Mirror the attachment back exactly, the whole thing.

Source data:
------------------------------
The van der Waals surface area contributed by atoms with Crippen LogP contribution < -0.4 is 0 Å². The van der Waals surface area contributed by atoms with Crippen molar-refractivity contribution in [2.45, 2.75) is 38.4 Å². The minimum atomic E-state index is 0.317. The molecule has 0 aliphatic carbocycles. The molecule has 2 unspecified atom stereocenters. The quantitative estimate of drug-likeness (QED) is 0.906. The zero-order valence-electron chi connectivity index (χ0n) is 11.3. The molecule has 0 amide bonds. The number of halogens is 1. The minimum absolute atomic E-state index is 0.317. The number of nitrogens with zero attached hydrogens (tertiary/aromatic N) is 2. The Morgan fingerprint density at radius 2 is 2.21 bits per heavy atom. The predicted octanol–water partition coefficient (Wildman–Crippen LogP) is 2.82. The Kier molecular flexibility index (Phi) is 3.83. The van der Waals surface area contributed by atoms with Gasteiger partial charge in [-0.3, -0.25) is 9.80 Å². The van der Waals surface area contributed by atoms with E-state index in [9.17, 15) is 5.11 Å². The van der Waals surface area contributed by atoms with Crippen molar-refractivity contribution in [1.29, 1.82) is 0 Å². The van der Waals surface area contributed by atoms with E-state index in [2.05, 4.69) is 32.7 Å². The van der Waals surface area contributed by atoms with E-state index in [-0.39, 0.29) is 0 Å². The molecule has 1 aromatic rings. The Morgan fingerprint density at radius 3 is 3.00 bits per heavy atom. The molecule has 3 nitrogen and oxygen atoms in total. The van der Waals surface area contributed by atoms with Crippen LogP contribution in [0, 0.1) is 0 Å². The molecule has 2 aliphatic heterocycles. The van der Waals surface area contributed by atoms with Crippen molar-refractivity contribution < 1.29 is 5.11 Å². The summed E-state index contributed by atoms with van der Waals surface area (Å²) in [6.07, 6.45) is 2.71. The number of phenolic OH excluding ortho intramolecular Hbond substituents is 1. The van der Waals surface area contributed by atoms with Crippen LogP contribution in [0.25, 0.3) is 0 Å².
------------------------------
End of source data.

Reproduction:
The van der Waals surface area contributed by atoms with Crippen LogP contribution < -0.4 is 0 Å². The van der Waals surface area contributed by atoms with Crippen molar-refractivity contribution in [2.45, 2.75) is 38.4 Å². The minimum atomic E-state index is 0.317. The molecule has 0 aliphatic carbocycles. The molecule has 2 unspecified atom stereocenters. The quantitative estimate of drug-likeness (QED) is 0.906. The zero-order valence-electron chi connectivity index (χ0n) is 11.3. The molecule has 0 amide bonds. The number of halogens is 1. The minimum absolute atomic E-state index is 0.317. The number of nitrogens with zero attached hydrogens (tertiary/aromatic N) is 2. The Morgan fingerprint density at radius 2 is 2.21 bits per heavy atom. The predicted octanol–water partition coefficient (Wildman–Crippen LogP) is 2.82. The Kier molecular flexibility index (Phi) is 3.83. The van der Waals surface area contributed by atoms with Gasteiger partial charge in [-0.3, -0.25) is 9.80 Å². The van der Waals surface area contributed by atoms with E-state index in [9.17, 15) is 5.11 Å². The van der Waals surface area contributed by atoms with Crippen molar-refractivity contribution in [1.29, 1.82) is 0 Å². The van der Waals surface area contributed by atoms with E-state index in [2.05, 4.69) is 32.7 Å². The van der Waals surface area contributed by atoms with E-state index in [-0.39, 0.29) is 0 Å². The molecule has 1 aromatic rings. The Morgan fingerprint density at radius 3 is 3.00 bits per heavy atom. The molecule has 3 nitrogen and oxygen atoms in total. The van der Waals surface area contributed by atoms with Crippen LogP contribution in [0, 0.1) is 0 Å². The molecule has 2 aliphatic heterocycles. The van der Waals surface area contributed by atoms with Crippen molar-refractivity contribution < 1.29 is 5.11 Å². The summed E-state index contributed by atoms with van der Waals surface area (Å²) in [6.07, 6.45) is 2.71. The number of phenolic OH excluding ortho intramolecular Hbond substituents is 1. The van der Waals surface area contributed by atoms with Crippen LogP contribution in [0.25, 0.3) is 0 Å².